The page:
Not all public subsidies to industry necessarily meet the legal definition for State Aid. To assess for State Aid the following five key questions need to be asked, if the answer to ALL is yes then State Aid is present.
Article 107(1) of the TFEU sets out criteria, all of which must be met for a State Aid to be present.
Is the beneficiary an “Undertaking”?
An Undertaking is an entity, performing economic activity by placing goods or service on the market regardless of their legal status and the way in which they are financed.
Is the aid granted by the state or through state resources?
As well as government departments, this includes bodies that use resources that belong to the state or are controlled by the state. State resources can include grants, interest and tax relief, guarantees, government holdings of all or part of a company, or the provision of goods and services on preferential terms. The majority of time the answer to this question will be yes.
Does the aid confer an advantage?
An advantage is an economic benefit, whether direct or indirect, that could not be obtained in the absence of State intervention. However, whenever the financial situation of an undertaking is improved as a result of State intervention on terms differing from normal market conditions, an advantage is present. To assess this, the financial situation of the undertaking following the measure should be compared with its financial situation if the measure had not been taken. Since only the effect of the measure on the undertaking matters, it is irrelevant whether the advantage is compulsory for the undertaking in that it could not avoid or refuse it.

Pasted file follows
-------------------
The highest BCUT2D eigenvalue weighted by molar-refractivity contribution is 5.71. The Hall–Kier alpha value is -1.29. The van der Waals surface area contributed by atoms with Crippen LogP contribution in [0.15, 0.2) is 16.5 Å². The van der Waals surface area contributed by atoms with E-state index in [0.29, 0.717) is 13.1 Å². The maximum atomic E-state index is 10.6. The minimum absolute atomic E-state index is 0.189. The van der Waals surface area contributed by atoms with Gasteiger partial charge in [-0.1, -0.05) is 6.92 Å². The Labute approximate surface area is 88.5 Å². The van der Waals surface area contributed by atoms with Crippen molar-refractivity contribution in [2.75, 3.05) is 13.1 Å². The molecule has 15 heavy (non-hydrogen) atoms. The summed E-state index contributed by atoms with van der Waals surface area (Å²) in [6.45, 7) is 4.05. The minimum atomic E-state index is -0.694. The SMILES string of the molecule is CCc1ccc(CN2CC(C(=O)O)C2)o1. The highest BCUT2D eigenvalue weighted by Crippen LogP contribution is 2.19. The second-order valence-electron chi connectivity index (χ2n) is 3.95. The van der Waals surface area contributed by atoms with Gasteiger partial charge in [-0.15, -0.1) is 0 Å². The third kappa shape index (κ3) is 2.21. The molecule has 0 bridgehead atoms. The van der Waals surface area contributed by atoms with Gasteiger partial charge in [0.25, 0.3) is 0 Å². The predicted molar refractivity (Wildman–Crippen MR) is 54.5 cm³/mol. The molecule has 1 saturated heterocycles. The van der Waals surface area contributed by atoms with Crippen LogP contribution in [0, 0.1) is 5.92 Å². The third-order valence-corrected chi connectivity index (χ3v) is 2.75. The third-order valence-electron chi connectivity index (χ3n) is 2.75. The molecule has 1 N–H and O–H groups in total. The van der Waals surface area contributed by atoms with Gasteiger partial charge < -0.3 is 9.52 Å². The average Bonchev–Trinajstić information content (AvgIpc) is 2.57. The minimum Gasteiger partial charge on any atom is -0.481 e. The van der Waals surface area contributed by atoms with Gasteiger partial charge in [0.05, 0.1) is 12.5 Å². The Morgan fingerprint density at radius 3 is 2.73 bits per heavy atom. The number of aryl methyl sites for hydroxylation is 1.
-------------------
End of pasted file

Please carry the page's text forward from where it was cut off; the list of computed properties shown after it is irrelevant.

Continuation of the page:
Is the aid selective, favouring certain undertakings?
Aid that targets particular businesses, locations, types of firm, for example, SMEs or sectors is considered selective. A general measure affecting the whole of the state's economy, for example, nation-wide fiscal measures is not considered a State Aid.
Does the aid have the potential to distort trade or affect competition?
The potential to distort competition does not have to be substantial or significant, and this criterion may apply to small amounts of aid and firms with little market share. Most interventions have the potential to distort competition.
It is sufficient that a product or service is subject to trade between member states, even if the aid beneficiary itself does not export to the EU to have an effect on trade.
All of these criteria must be met cumulatively to meet the definition of State Aid. If one or more than one of these conditions is not met, then the matter is not State Aid, and does not fall within the State Aid legal framework.
For more information on the notion of State Aid, visit EUR-Lex - 52016XC0719(05) - EN - EUR-Lex (europa.eu).
If you are a public body and you consider that your spending measure may involve State Aid, please consult the De Minimis or GBER guidelines for more information and contact the State Aid Unit at email@example.com.